Currently, the US Federal Motor Carrier Safety Administration recommends disqualifying all drivers with “moderate to severe” OSA. In Australian terms that would mean taking 30 per cent of the driving workforce off the roads. This blanket screening and penalising of drivers based on presence or absence of OSA is inappropriate, would be an economic disaster, and is a scientifically flawed recommendation.110
4.79
SleepFit outlined its digital assessment and management model that workplaces can use to assess the sleep health of employees. SleepFit advised that its program includes workers being given a digital sleep risk assessment, with employees then being ‘triaged into programs suitable for their needs.’ These programs target poor sleep habits, insomnia, and sleep apnoea, and have a range of supports available. SleepFit recommended the government support ‘research programs in workplace settings’, as well as ‘sleep awareness and intervention programs in Australian workplaces’ to support greater sleep health.111

Testing for Drowsiness in Drivers

4.80
Associate Professor Mark Howard and Associate Professor Clare Anderson called for further research into technologies which can detect drowsiness in drivers and stated:
Australia is a world leader in research and commercial development of alertness monitoring and detection technology, which can detect drowsiness in real time. Further research is required to understand how to affectively implement this technology in order to reduce crashes through alerting drivers and using the data to identify high risk situations and adjust schedules and implement interventions when drowsiness is detected.112
4.81
Associate Professor Howard and Associate Professor Anderson also drew attention to new technology which can test for drowsiness at the roadside, in a similar way to current roadside testing for alcohol and drugs. Associate Professor Howard and Associate Professor Anderson stated that field trials are required to confirm the accuracy of this technology in real-life settings. The roll out of this technology would also need to be accompanied by the development of legislation to enable prosecution for ‘driving while drowsy.’113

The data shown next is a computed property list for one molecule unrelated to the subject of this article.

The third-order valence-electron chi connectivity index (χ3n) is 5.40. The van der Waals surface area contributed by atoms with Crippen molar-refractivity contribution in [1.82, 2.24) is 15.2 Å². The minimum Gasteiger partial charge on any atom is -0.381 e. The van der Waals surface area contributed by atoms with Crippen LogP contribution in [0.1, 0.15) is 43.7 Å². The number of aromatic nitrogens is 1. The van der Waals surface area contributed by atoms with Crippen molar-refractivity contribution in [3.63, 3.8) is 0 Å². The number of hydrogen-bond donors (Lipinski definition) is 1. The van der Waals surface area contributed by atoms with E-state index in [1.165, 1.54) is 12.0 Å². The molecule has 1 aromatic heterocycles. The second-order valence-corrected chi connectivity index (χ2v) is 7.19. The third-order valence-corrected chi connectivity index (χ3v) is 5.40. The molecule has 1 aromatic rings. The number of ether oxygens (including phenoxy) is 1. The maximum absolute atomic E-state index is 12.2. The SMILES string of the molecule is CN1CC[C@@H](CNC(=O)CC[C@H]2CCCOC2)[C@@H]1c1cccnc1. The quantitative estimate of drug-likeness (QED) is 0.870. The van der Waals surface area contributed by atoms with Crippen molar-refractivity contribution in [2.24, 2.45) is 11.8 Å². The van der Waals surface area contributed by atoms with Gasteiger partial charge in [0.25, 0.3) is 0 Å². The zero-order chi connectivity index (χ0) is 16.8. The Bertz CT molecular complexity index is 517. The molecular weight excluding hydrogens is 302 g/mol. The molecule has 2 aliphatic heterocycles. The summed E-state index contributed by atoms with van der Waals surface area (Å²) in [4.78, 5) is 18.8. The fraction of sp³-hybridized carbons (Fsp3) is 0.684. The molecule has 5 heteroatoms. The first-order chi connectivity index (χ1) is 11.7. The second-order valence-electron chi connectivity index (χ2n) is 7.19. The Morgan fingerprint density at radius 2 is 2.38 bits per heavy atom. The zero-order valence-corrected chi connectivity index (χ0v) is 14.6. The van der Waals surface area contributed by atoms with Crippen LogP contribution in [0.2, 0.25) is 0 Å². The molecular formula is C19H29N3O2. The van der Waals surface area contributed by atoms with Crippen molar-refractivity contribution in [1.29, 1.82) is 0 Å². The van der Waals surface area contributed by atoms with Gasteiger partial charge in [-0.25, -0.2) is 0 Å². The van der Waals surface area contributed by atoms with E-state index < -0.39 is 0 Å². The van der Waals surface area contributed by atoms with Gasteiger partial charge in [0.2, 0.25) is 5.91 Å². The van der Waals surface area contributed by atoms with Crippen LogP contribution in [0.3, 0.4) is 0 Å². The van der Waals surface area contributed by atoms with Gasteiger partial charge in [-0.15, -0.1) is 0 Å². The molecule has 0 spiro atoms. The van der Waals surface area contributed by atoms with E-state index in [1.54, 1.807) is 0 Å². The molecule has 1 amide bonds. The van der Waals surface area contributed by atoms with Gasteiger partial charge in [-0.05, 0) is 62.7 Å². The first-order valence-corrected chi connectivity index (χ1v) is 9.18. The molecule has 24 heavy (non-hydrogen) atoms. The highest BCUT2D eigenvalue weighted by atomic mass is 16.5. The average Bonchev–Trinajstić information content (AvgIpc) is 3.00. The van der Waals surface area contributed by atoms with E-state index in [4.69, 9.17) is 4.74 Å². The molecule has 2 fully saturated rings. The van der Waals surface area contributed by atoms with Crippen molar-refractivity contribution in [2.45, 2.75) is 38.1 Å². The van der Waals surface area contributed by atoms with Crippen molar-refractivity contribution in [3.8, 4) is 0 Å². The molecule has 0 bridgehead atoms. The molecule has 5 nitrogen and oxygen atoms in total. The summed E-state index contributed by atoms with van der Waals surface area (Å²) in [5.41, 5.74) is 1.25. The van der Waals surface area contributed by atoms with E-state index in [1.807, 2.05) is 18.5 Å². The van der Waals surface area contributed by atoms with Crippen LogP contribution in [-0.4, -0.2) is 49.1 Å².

Concluding Comment

4.82
Sleep health is essential for workers to be productive and alert in the workplace, as well as to maintain long term health and wellbeing. Work that involves long hours, working during the night, and/or a rotating schedule may impact on sleep quality and duration, which may then negatively affect work performance.
4.83
Shift work in particular has been linked to lower levels of workplace productivity, as well as increased risk of injury or accident. In addition, the Committee was concerned to hear that shift work has been linked to health conditions associated with inadequate sleep, including obesity, sleep disorders, mental health conditions and cancer.
4.84
It is particularly important that workers in safety-critical occupations have adequate rest opportunities to maintain alertness in the workplace. The Committee was concerned to hear that the road transport industry, where a lapse in concentration could be fatal, may not be as advanced as other sectors in the management of fatigue in the workplace. The high rates of sleep apnoea amongst truck drivers, which makes them more vulnerable to accidents, may also point to a need for sleep health screenings of this cohort.
4.85